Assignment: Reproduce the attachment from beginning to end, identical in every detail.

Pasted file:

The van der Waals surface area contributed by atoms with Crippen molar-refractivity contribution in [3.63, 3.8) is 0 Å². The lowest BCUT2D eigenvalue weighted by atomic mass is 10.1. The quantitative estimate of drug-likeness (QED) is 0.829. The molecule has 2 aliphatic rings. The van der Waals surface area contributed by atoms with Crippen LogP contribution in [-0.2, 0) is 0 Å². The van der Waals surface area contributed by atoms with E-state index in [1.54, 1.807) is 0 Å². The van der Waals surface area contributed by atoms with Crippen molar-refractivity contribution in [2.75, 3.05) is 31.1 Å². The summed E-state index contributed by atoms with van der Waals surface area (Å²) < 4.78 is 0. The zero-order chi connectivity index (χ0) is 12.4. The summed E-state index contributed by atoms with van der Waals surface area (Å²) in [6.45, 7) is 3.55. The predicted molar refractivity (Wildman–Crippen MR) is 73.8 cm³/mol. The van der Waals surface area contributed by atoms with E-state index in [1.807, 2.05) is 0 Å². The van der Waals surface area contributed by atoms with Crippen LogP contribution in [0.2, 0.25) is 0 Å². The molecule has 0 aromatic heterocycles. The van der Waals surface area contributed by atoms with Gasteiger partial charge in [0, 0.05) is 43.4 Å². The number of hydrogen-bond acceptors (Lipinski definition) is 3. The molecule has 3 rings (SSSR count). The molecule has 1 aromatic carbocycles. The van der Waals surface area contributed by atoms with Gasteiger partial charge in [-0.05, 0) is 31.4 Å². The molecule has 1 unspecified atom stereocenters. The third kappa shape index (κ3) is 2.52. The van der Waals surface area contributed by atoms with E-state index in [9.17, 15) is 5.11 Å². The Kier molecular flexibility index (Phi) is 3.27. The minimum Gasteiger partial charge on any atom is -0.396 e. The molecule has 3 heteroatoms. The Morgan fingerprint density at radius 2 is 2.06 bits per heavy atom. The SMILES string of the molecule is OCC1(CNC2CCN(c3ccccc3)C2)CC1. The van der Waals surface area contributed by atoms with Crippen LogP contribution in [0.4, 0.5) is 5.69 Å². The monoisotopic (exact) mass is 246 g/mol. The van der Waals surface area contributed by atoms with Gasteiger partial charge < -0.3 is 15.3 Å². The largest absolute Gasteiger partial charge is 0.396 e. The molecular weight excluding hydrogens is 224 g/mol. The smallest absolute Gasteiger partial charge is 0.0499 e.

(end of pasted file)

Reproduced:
The van der Waals surface area contributed by atoms with Crippen molar-refractivity contribution in [3.63, 3.8) is 0 Å². The lowest BCUT2D eigenvalue weighted by atomic mass is 10.1. The quantitative estimate of drug-likeness (QED) is 0.829. The molecule has 2 aliphatic rings. The van der Waals surface area contributed by atoms with Crippen LogP contribution in [-0.2, 0) is 0 Å². The van der Waals surface area contributed by atoms with E-state index in [1.54, 1.807) is 0 Å². The van der Waals surface area contributed by atoms with Crippen molar-refractivity contribution in [2.75, 3.05) is 31.1 Å². The summed E-state index contributed by atoms with van der Waals surface area (Å²) < 4.78 is 0. The zero-order chi connectivity index (χ0) is 12.4. The summed E-state index contributed by atoms with van der Waals surface area (Å²) in [6.45, 7) is 3.55. The predicted molar refractivity (Wildman–Crippen MR) is 73.8 cm³/mol. The van der Waals surface area contributed by atoms with E-state index in [1.807, 2.05) is 0 Å². The van der Waals surface area contributed by atoms with Crippen LogP contribution in [0.2, 0.25) is 0 Å². The molecule has 0 aromatic heterocycles. The van der Waals surface area contributed by atoms with Gasteiger partial charge in [0, 0.05) is 43.4 Å². The number of hydrogen-bond acceptors (Lipinski definition) is 3. The molecule has 3 rings (SSSR count). The molecule has 1 aromatic carbocycles. The van der Waals surface area contributed by atoms with Gasteiger partial charge in [-0.05, 0) is 31.4 Å². The molecule has 1 unspecified atom stereocenters. The third kappa shape index (κ3) is 2.52. The van der Waals surface area contributed by atoms with E-state index in [9.17, 15) is 5.11 Å². The Kier molecular flexibility index (Phi) is 3.27. The minimum Gasteiger partial charge on any atom is -0.396 e. The molecule has 3 heteroatoms. The Morgan fingerprint density at radius 2 is 2.06 bits per heavy atom. The SMILES string of the molecule is OCC1(CNC2CCN(c3ccccc3)C2)CC1. The van der Waals surface area contributed by atoms with Crippen LogP contribution in [0.4, 0.5) is 5.69 Å². The monoisotopic (exact) mass is 246 g/mol. The van der Waals surface area contributed by atoms with Gasteiger partial charge < -0.3 is 15.3 Å². The largest absolute Gasteiger partial charge is 0.396 e. The molecular weight excluding hydrogens is 224 g/mol. The smallest absolute Gasteiger partial charge is 0.0499 e.